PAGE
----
Akari Asai


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Task-aware Retrieval with Instructions
Akari Asai | Timo Schick | Patrick Lewis | Xilun Chen | Gautier Izacard | Sebastian Riedel | Hannaneh Hajishirzi | Wen-tau Yih
Findings of the Association for Computational Linguistics: ACL 2023

We study the problem of retrieval with instructions, where users provide explicit descriptions of their intent along with their queries to guide a retrieval system. Our solution is a general-purpose task-aware retrieval system, trained using multi-task instruction tuning and can follow human-written instructions to find relevant documents to a given query. We introduce the first large-scale collection of 37 retrieval datasets with instructions, BERRI, and present TART, a single multi-task retrieval system trained on BERRI with instructions that can adapt to a new task without any parameter updates. TART advances the state of the art on two zero-shot retrieval benchmarks, BEIR and LOTTE, outperforming models up to three times larger. We further introduce a new evaluation setup, X2-Retrieval, to better reflect real-world scenarios in which diverse domains and tasks are pooled. TART significantly outperforms competitive baselines in this setup, further highlighting the effectiveness of guiding retrieval with instructions.

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How to Train Your Dragon: Diverse Augmentation Towards Generalizable Dense Retrieval
Sheng-Chieh Lin | Akari Asai | Minghan Li | Barlas Oguz | Jimmy Lin | Yashar Mehdad | Wen-tau Yih | Xilun Chen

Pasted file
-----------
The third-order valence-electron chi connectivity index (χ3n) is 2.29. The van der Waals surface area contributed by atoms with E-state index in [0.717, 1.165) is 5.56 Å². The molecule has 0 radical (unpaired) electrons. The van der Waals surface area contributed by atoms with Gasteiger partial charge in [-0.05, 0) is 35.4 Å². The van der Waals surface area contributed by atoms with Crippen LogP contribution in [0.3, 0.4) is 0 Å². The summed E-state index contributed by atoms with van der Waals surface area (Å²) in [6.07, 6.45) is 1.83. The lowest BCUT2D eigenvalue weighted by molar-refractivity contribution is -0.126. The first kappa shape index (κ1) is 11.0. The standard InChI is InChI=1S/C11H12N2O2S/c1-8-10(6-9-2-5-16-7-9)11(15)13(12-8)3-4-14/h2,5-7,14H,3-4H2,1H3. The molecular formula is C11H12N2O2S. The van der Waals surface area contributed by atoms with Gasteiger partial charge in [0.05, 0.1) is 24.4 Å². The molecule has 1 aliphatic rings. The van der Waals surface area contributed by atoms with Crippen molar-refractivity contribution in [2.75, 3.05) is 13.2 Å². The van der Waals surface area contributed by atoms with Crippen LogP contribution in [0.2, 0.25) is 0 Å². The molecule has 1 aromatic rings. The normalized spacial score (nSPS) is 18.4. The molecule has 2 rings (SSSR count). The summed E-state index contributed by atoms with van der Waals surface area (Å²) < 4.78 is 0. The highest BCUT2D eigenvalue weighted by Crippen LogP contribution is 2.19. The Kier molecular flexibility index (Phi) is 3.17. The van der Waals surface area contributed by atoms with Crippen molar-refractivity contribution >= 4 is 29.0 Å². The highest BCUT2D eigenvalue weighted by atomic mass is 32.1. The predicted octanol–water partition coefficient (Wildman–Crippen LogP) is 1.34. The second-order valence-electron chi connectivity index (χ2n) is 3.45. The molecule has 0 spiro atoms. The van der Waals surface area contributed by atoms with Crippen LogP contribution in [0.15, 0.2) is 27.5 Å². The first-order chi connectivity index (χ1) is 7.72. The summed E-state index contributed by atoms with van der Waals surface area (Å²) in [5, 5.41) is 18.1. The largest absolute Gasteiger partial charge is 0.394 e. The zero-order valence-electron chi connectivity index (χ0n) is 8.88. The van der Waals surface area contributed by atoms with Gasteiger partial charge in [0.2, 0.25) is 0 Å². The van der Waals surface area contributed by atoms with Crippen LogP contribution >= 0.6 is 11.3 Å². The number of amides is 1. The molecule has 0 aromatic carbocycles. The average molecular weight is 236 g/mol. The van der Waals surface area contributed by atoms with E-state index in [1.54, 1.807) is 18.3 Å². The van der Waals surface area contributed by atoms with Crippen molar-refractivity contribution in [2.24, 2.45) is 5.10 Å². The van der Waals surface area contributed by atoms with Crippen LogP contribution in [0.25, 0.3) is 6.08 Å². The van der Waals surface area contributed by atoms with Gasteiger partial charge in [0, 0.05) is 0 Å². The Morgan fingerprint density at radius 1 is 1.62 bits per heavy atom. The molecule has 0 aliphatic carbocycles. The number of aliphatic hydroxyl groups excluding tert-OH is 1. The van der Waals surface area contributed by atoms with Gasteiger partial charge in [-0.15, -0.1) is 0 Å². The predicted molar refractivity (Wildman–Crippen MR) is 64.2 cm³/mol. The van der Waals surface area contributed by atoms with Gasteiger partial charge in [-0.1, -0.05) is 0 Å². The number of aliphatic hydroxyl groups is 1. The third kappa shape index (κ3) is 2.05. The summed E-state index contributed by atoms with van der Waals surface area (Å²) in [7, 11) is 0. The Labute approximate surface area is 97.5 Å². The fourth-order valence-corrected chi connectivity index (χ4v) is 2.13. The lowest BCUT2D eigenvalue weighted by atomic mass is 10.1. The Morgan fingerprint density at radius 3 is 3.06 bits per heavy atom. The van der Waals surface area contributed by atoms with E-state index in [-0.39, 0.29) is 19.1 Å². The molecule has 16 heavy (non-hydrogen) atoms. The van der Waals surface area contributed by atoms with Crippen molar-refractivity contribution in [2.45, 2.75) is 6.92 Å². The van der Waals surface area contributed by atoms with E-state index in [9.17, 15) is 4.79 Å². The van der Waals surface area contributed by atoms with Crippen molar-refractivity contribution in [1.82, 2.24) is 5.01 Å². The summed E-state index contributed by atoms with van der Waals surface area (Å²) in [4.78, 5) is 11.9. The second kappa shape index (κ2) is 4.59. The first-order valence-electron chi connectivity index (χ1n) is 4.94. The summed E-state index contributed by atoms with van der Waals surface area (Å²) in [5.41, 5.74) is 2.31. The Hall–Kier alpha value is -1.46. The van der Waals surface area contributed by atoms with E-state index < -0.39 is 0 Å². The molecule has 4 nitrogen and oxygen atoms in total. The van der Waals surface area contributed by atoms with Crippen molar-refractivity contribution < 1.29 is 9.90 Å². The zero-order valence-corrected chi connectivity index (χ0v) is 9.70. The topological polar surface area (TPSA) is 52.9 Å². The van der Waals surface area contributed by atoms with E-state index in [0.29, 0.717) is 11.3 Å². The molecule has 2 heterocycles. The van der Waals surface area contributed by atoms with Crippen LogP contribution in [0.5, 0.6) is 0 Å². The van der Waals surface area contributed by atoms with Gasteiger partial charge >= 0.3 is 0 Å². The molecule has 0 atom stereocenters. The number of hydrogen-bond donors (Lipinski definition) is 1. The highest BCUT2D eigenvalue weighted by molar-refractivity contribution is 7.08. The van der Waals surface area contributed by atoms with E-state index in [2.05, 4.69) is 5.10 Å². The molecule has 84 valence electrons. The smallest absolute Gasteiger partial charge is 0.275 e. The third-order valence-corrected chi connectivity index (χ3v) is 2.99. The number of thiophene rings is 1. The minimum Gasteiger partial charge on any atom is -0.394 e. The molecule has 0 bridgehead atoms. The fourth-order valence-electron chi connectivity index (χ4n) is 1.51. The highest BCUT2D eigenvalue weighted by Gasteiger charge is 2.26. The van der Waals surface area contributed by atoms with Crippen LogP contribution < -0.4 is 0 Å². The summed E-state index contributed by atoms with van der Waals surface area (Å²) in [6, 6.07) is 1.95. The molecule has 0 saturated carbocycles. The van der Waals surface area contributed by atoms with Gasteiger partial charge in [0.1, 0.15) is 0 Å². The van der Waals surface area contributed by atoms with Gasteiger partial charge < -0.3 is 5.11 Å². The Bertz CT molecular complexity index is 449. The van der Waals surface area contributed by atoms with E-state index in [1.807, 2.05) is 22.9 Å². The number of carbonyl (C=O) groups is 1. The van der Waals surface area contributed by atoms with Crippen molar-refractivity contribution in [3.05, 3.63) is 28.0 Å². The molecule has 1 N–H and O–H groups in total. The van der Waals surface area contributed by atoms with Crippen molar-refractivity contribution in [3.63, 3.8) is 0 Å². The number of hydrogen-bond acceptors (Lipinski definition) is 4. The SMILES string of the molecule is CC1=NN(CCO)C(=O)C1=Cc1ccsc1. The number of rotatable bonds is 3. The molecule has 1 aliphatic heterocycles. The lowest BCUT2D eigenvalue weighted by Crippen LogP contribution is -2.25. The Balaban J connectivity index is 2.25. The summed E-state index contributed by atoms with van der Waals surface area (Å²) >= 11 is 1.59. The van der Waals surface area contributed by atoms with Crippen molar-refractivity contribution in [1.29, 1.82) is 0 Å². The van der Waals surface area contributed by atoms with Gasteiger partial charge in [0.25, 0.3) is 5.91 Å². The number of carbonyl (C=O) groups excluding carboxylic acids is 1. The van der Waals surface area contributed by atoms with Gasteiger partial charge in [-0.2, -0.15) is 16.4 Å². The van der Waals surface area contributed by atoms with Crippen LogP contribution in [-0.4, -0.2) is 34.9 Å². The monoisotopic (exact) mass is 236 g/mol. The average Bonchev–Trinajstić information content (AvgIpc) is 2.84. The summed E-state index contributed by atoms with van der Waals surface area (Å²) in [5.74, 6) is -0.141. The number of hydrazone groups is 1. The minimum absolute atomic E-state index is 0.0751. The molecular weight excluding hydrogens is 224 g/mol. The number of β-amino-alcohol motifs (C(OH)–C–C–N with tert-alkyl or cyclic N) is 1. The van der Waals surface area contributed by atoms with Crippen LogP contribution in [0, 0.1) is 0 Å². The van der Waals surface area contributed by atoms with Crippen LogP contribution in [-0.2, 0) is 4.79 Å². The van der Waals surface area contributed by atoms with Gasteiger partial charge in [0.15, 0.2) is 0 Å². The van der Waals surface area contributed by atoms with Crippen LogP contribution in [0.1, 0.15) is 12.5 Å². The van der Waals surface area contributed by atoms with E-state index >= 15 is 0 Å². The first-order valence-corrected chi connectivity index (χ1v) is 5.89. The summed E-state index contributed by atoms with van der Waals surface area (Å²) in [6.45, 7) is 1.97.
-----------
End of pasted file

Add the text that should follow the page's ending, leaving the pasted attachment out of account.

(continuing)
Findings of the Association for Computational Linguistics: EMNLP 2023

Various techniques have been developed in recent years to improve dense retrieval (DR), such as unsupervised contrastive learning and pseudo-query generation. Existing DRs, however, often suffer from effectiveness tradeoffs between supervised and zero-shot retrieval, which some argue was due to the limited model capacity. We contradict this hypothesis and show that a generalizable DR can be trained to achieve high accuracy in both supervised and zero-shot retrieval without increasing model size. In particular, we systematically examine the contrastive learning of DRs, under the framework of Data Augmentation (DA). Our study shows that common DA practices such as query augmentation with generative models and pseudo-relevance label creation using a cross-encoder, are often inefficient and sub-optimal. We hence propose a new DA approach with diverse queries and sources of supervision to progressively train a generalizable DR. As a result, DRAGON, our Dense Retriever trained with diverse AuGmentatiON, is the first BERT-base-sized DR to achieve state-of-the-art effectiveness in both supervised and zero-shot evaluations and even competes with models using more complex late interaction.